Yona Verwer


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Exhibition







“ECHOES - European Anti-semitism Then and Now”


Art exhibition, incorporating augmented reality, addresses past and current acts of assault in Amsterdam.


Yeshiva University Museum - Education Showcase (Main floor)

15 West 16 Street, New York, NY


Digital images, acrylic painting and augmented reality on canvas, by Katarzina Kozera and Yona Verwer.

Sound and performance by Dan Schwartz, Associate Professor of Oboe, University of Oklahoma.


Opening reception “Echoes” exhibition Monday November 19, 6:30-8pm.


On view until January 13, 2019.



Are Europe’s Jews the canaries in the coal mine?

The triptych exhibited in the education department display case at the  museum portrays past and current anti-Semitism in Amsterdam, the Netherlands.

During World War II, the city’s center experienced the roundup of 80% of its Jewish population, in the Hollandsche Schouwburg, a predominantly Jewish theater, where the Nazis gathered Jews to be deported to the death camps.

At the present time, the Dutch Jewish community is experiencing anti-Semitic vandalism and attacks on individuals, especially those wearing Star of David jewelry or kippot (skullcaps). The most recent event, early November, featured an action promoting a boycott of Israel that anti-Israel activists stage weekly at Amsterdam’s Dam Square monument dedicated to Nazi victims. Organizers played from loudspeakers a song by the rapper Ismo, who has featured anti-Semitic and homophobic content in his songs. In a 2014 song, he said “I hate Jews more than the Nazis.” Titled “Free Palestine,” the lyrics celebrate the actions of a female suicide bomber who blows herself up in Tel Aviv.


The displayed triptych addresses this resurgence of anti-Semitism. Its outer panels depict Dutch Jews being rounded up for deportation in the 1940s. The patterns of colored triangles refer to the Nazi camps markings of Jews, gypsies, political prisoners, etc. The center panel features a row of yarmulkes, “forbidden” items.


The artwork presents additional embedded images and sounds for an immersive experience.  An iPad will be provided at the opening for the viewer to trigger the videos and photos hidden in the work: focusing on certain areas in the canvasses, images will appear that depict the former Jewish life in Amsterdam and the current situation in the red light district.


Sounds are provided by Dan Schwartz who composed an oboe concert mixed with recorded street sounds at three major Jewish spots: the Hollandsche Schouwburg, the Portuguese synagogue, and the statue of a dock worker, a symbol of Dutch Resistance in World War II.


November 18 - January 13, 2019.


Hours: Sunday: 11 am. - 5pm, Monday & Wednesday: 11 am – 8 pm, Tuesday & Thursday: 11 am – 5 pm, Friday: 11 am - 3 pm.


Viewing an embedded augmented reality video on a smart phone.

Artwork and video: detail of the triptych “Echoes” by Katarzyna Kozera and Yona Verwer, with assistance by Dan Schwartz, 2018.


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Group Exhibitions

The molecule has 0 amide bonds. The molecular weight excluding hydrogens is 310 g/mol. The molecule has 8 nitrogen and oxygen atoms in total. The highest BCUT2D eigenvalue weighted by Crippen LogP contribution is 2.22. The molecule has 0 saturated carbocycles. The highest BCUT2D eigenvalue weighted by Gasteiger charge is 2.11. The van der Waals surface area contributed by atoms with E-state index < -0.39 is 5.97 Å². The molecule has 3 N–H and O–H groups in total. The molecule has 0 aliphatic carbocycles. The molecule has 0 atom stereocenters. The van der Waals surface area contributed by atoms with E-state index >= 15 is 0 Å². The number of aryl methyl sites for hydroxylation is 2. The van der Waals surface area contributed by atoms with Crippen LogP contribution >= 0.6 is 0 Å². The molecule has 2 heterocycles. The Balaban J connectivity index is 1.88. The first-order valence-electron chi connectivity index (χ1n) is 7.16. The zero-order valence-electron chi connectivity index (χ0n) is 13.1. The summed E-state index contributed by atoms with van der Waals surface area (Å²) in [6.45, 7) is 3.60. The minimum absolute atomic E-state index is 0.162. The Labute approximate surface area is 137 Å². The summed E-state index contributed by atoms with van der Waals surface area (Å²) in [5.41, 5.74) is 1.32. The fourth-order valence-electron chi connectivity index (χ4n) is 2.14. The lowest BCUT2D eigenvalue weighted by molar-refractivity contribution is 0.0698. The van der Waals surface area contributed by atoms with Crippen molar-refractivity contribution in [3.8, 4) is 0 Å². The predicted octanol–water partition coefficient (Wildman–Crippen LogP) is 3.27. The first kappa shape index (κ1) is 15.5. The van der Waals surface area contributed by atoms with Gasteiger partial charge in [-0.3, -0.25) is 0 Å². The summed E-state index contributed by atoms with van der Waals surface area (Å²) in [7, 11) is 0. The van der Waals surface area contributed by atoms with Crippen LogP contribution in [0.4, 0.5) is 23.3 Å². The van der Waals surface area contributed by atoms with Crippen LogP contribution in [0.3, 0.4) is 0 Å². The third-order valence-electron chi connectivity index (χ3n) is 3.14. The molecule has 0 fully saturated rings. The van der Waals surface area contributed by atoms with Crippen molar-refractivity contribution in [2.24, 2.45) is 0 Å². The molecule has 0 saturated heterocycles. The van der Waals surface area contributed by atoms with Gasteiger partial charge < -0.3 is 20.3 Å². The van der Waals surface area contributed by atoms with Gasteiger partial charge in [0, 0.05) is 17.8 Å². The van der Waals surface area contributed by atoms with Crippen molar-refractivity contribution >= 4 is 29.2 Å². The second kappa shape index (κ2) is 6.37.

ON THE CONSEQUENCES OF HATE SPEECH


Manny Cantor Center, 197 East Broadway, New York, NY 10002.


OPENING RECEPTION: THURSDAY, DECEMBER 6, 2018 | 6-8PM


Free and open to the public with RSVP


Organized by the Manny cantor Center and the Jewish Art Salon.


On view until January 18, 2019.


More info here.


I will be showing 2 paintings, Urim & Tumim 5 and Urim & Tumim 7.



















“Urim & Tumim 7” by Katarzyna Kozera & Yona Verwer

20x16 inches, 2017. Acrylic paint & digital on canvas.


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Press / publications


RUSSIAN ÉMIGRÉ ARTISTS IN NEW YORK–THE REAL THING

Catalog by Regina Khidekel, November 7, 2019


How to be a Jewish vegan artist by Abigail Klein-Leichman

NJ Jewish Standard October 4, 2018


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Workshop

“Art and Augmented Reality with artist Yona Verwer”

Sunday, November 18, 1:00 – 4:00 pm

Y.U. Museum, 15 West 16 Street, New York, NY 10011.


Explore the creative potential of augmented reality (AR).


First we will create a photo album page or artwork, using paints, pastels, or markers. In addition we will learn the technology of embedding images, or even videos or slide shows, in the page you just made. Looking at the physical art or photo page through the app you can explore these added images, which are visible only when focusing on an area in your work with your smartphone or tablet.


If you choose, you may also incorporate photographic images from Yeshiva University Museum's newest exhibition, Lost & Found A Family Photo Album.


NO art or tech experience necessary!


MUST BRING your own smartphone or tablet, and copies of photographs, videos, or texts.

(You may also bring a laptop for additional ease of using AR.)


Yona’s interest in using AR grew from her collaborative work with new media artists Cynthia Beth Rubin and Katarzyna Kozera.


Some of her recent artworks, collaborations with Katarzyna Kozera, and featuring augmented reality, will be on view at the museum’s education showcase until December 26.


Tickets: $12 general; $8 Y.U. Museum members and Y.U. students, faculty and staff. Tickets here.